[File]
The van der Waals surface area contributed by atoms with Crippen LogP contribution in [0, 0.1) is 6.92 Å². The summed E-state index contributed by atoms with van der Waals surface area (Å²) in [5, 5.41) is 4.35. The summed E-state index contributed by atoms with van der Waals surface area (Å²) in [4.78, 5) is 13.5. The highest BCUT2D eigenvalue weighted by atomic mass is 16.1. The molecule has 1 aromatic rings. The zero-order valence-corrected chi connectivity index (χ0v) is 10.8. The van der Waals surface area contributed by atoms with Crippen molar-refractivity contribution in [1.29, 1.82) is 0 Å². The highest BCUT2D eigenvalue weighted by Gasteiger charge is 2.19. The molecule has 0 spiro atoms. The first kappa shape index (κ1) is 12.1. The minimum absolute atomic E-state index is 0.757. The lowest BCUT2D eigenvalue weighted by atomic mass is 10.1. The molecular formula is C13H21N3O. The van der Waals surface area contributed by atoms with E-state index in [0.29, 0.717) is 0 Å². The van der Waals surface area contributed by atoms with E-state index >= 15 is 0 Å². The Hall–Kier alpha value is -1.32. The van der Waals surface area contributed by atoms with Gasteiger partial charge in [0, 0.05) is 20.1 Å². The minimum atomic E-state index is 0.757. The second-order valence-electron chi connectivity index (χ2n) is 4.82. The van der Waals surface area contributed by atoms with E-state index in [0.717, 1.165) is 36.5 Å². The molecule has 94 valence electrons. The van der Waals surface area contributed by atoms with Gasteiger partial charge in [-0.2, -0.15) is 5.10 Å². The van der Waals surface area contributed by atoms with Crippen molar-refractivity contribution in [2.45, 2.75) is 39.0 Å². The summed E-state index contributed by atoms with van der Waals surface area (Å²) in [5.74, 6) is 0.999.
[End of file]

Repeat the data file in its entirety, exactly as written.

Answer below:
The van der Waals surface area contributed by atoms with Crippen LogP contribution in [0, 0.1) is 6.92 Å². The summed E-state index contributed by atoms with van der Waals surface area (Å²) in [5, 5.41) is 4.35. The summed E-state index contributed by atoms with van der Waals surface area (Å²) in [4.78, 5) is 13.5. The highest BCUT2D eigenvalue weighted by atomic mass is 16.1. The molecule has 1 aromatic rings. The zero-order valence-corrected chi connectivity index (χ0v) is 10.8. The van der Waals surface area contributed by atoms with Crippen molar-refractivity contribution in [1.29, 1.82) is 0 Å². The highest BCUT2D eigenvalue weighted by Gasteiger charge is 2.19. The molecule has 0 spiro atoms. The first kappa shape index (κ1) is 12.1. The minimum absolute atomic E-state index is 0.757. The lowest BCUT2D eigenvalue weighted by atomic mass is 10.1. The molecular formula is C13H21N3O. The van der Waals surface area contributed by atoms with E-state index in [0.29, 0.717) is 0 Å². The van der Waals surface area contributed by atoms with E-state index >= 15 is 0 Å². The Hall–Kier alpha value is -1.32. The van der Waals surface area contributed by atoms with Gasteiger partial charge in [0, 0.05) is 20.1 Å². The minimum atomic E-state index is 0.757. The second-order valence-electron chi connectivity index (χ2n) is 4.82. The van der Waals surface area contributed by atoms with E-state index in [0.717, 1.165) is 36.5 Å². The molecule has 94 valence electrons. The van der Waals surface area contributed by atoms with Gasteiger partial charge in [-0.2, -0.15) is 5.10 Å². The van der Waals surface area contributed by atoms with Crippen molar-refractivity contribution in [2.45, 2.75) is 39.0 Å². The summed E-state index contributed by atoms with van der Waals surface area (Å²) in [5.74, 6) is 0.999.